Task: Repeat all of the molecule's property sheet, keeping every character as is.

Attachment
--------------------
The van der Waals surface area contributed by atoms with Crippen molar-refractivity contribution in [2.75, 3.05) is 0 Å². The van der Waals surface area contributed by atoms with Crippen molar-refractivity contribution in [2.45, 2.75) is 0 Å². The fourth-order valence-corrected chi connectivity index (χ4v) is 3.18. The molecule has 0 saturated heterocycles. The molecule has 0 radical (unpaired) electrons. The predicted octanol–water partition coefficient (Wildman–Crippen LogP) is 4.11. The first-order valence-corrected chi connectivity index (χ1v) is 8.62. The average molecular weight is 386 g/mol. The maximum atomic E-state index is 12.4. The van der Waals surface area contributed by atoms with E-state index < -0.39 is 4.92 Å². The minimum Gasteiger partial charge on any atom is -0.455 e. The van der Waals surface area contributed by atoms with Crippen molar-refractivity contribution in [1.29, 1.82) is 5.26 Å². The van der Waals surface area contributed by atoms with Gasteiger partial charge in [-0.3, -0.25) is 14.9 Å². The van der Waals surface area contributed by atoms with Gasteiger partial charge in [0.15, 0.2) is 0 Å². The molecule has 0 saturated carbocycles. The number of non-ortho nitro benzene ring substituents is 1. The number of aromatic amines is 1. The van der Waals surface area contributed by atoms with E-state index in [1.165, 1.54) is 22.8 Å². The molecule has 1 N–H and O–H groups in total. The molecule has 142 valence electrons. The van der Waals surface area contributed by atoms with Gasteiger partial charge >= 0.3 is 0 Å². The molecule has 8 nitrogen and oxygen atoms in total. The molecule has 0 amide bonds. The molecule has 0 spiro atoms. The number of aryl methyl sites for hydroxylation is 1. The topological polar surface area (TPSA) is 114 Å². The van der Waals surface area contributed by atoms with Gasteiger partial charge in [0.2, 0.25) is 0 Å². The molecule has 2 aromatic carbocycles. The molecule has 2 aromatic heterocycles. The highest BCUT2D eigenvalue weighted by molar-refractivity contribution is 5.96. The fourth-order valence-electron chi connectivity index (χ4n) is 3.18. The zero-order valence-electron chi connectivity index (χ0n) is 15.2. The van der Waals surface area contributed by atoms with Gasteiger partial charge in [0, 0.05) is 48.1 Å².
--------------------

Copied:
The van der Waals surface area contributed by atoms with Crippen molar-refractivity contribution in [2.75, 3.05) is 0 Å². The van der Waals surface area contributed by atoms with Crippen molar-refractivity contribution in [2.45, 2.75) is 0 Å². The fourth-order valence-corrected chi connectivity index (χ4v) is 3.18. The molecule has 0 saturated heterocycles. The molecule has 0 radical (unpaired) electrons. The predicted octanol–water partition coefficient (Wildman–Crippen LogP) is 4.11. The first-order valence-corrected chi connectivity index (χ1v) is 8.62. The average molecular weight is 386 g/mol. The maximum atomic E-state index is 12.4. The van der Waals surface area contributed by atoms with E-state index < -0.39 is 4.92 Å². The minimum Gasteiger partial charge on any atom is -0.455 e. The van der Waals surface area contributed by atoms with Crippen molar-refractivity contribution in [1.29, 1.82) is 5.26 Å². The van der Waals surface area contributed by atoms with Gasteiger partial charge in [-0.3, -0.25) is 14.9 Å². The van der Waals surface area contributed by atoms with Gasteiger partial charge in [0.15, 0.2) is 0 Å². The molecule has 0 saturated carbocycles. The number of non-ortho nitro benzene ring substituents is 1. The number of aromatic amines is 1. The van der Waals surface area contributed by atoms with E-state index in [1.165, 1.54) is 22.8 Å². The molecule has 1 N–H and O–H groups in total. The molecule has 142 valence electrons. The van der Waals surface area contributed by atoms with Gasteiger partial charge >= 0.3 is 0 Å². The molecule has 8 nitrogen and oxygen atoms in total. The molecule has 0 amide bonds. The molecule has 0 spiro atoms. The number of aryl methyl sites for hydroxylation is 1. The topological polar surface area (TPSA) is 114 Å². The van der Waals surface area contributed by atoms with Gasteiger partial charge in [0.2, 0.25) is 0 Å². The molecule has 2 aromatic carbocycles. The molecule has 2 aromatic heterocycles. The highest BCUT2D eigenvalue weighted by molar-refractivity contribution is 5.96. The fourth-order valence-electron chi connectivity index (χ4n) is 3.18. The zero-order valence-electron chi connectivity index (χ0n) is 15.2. The van der Waals surface area contributed by atoms with Gasteiger partial charge in [0, 0.05) is 48.1 Å².